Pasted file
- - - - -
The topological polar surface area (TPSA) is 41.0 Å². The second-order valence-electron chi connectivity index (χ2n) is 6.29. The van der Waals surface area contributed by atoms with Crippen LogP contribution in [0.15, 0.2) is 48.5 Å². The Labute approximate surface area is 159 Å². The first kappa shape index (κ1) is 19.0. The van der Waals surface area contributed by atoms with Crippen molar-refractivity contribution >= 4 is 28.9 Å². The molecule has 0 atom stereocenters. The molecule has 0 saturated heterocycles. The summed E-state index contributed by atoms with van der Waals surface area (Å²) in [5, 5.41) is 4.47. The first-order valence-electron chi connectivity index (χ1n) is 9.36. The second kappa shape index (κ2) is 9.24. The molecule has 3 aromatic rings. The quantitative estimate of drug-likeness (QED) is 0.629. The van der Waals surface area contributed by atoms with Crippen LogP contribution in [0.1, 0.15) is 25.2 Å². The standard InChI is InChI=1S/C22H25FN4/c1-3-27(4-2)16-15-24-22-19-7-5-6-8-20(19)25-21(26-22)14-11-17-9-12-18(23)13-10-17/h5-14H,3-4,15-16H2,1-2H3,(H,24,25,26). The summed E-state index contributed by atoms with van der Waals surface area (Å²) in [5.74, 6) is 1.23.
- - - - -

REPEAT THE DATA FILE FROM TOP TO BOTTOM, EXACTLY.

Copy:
The topological polar surface area (TPSA) is 41.0 Å². The second-order valence-electron chi connectivity index (χ2n) is 6.29. The van der Waals surface area contributed by atoms with Crippen LogP contribution in [0.15, 0.2) is 48.5 Å². The Labute approximate surface area is 159 Å². The first kappa shape index (κ1) is 19.0. The van der Waals surface area contributed by atoms with Crippen molar-refractivity contribution >= 4 is 28.9 Å². The molecule has 0 atom stereocenters. The molecule has 0 saturated heterocycles. The summed E-state index contributed by atoms with van der Waals surface area (Å²) in [5, 5.41) is 4.47. The first-order valence-electron chi connectivity index (χ1n) is 9.36. The second kappa shape index (κ2) is 9.24. The molecule has 3 aromatic rings. The quantitative estimate of drug-likeness (QED) is 0.629. The van der Waals surface area contributed by atoms with Crippen LogP contribution in [0.1, 0.15) is 25.2 Å². The standard InChI is InChI=1S/C22H25FN4/c1-3-27(4-2)16-15-24-22-19-7-5-6-8-20(19)25-21(26-22)14-11-17-9-12-18(23)13-10-17/h5-14H,3-4,15-16H2,1-2H3,(H,24,25,26). The summed E-state index contributed by atoms with van der Waals surface area (Å²) in [5.74, 6) is 1.23.